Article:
The win: The CMS and commercial insurance companies increased reimbursement for telehealth visits to match those of in-person visits during the public health emergency (PHE). Many states followed suit and increased telehealth reimbursement in Medicaid and some state-regulated health plans.
Context: Prior to 2020, telehealth was a novelty practiced by few providers. As in-person visits plummeted during the PHE, providers quickly learned and implemented procedures to treat patients virtually. Prior to the pandemic, reimbursements were quite low for telehealth, despite acuity and providers’ cognitive efforts. The CMS, followed by commercial insurers, increased the reimbursement for telehealth to match in-person visits for audio-visual and, later, audio-only visits. The CMS recognizes that telehealth is here to stay when this PHE is over. They have begun to add additional services to the list of covered services for telehealth for post-pandemic treatment.
How you can help: Watch for calls to action for sending letters to Congress or the administration to continue to expand telehealth flexibilities and ensure appropriate reimbursement. Also, watch for state action alerts to send letters to state legislators and executive office officials.
Utilization Management & Reimbursement: Step Therapy, Prior Authorization & DXA Scans
The wins: For step therapy, H.R. 2279 has 157 bipartisan co-sponsors and the companion Senate bill, S. 2546, has 18 bipartisan co-sponsors. For prior authorization, H.R. 3107 has 280 bipartisan co-sponsors. For DXA reimbursement, H.R. 2693 and the companion bill S. 283 have bipartisan support.
Context: Step therapy is a burden for providers and patients. This legislation requires Employee Retirement Income Security Act (ERISA) health plans to allow for reasonable overrides for physicians to be able to use certain medications. The prior authorization legislation will protect patients in Medicare Advantage plans that delay or deny access to care. It also supports reporting back to the CMS how often Medicare Advantage plans approve or deny medications and services. Funding for DXA reimbursement is at an all-time low. This legislation will set a $98 floor for DXA reimbursement.
How you can help: With the 117th Congress, all bills will need re-introduction in 2021. Send a letter to Congress showing your support. Also, watch for calls to action to send letters to state legislators if you live in a state that has not passed step therapy reform.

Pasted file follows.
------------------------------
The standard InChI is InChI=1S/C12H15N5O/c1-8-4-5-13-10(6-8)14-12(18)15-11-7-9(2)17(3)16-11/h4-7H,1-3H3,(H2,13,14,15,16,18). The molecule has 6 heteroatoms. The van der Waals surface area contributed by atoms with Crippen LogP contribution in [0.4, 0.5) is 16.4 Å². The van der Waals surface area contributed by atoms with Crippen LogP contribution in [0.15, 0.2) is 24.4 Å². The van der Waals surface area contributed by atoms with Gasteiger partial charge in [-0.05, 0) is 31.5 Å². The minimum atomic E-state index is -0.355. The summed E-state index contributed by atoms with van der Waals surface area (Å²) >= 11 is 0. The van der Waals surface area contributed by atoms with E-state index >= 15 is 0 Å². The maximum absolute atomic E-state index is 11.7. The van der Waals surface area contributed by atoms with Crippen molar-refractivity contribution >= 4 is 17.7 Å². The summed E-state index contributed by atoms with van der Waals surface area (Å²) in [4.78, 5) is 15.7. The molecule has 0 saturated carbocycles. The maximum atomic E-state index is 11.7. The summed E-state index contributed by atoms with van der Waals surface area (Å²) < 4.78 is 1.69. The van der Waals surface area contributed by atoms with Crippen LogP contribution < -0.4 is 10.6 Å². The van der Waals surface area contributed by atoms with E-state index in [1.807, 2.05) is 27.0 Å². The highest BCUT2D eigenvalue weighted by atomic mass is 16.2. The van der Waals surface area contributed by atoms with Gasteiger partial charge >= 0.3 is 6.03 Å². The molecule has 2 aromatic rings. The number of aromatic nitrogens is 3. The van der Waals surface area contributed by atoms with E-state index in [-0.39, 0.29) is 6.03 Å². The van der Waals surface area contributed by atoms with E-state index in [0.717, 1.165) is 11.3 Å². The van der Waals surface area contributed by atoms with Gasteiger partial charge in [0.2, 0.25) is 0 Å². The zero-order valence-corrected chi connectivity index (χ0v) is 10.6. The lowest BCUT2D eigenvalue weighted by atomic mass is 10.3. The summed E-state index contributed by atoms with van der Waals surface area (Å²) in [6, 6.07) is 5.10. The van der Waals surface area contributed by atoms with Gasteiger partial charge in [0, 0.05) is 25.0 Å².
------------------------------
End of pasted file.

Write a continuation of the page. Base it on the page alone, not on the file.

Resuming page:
As we look ahead in 2021, the ACR government affairs team will be tackling several issues:
- Advocating for support for patients and providers during the remainder of the pandemic and monitoring any legislation and regulations that could affect provider and practice solvency;
- Protecting rheumatology evaluation and management payment increases;
- Engaging on policies related to telemedicine;
- Advancing legislation and regulations in the areas of:
- Prior authorization and other utilization management issues;
- Telemedicine expansion and appropriate reimbursement; and
- NIH/DOD funding for rheumatology research;
- Engaging on drug pricing proposed policies and pilot programs and defending patient access to treatment;
- Addressing issues such as DXA and musculoskeletal ultrasound reimbursement; and
- Monitoring implementation of the new requirements related to surprise billing, including the rollout of the independent dispute resolution program through which payers and providers will negotiate reimbursement.
Thank you for your time, efforts, enthusiasm and perseverance. I look forward to an ongoing conversation about how advocacy and health policy affect you and your patients and how you can help. Join us for an advocacy event, we would love to see you!
Wishing you and yours a Happy (and safe) New Year!
Blair Solow is chair of the ACR Government Affairs Committee and an assistant professor of medicine in the Division of Rheumatic Diseases at UT Southwestern Medical Center in Dallas.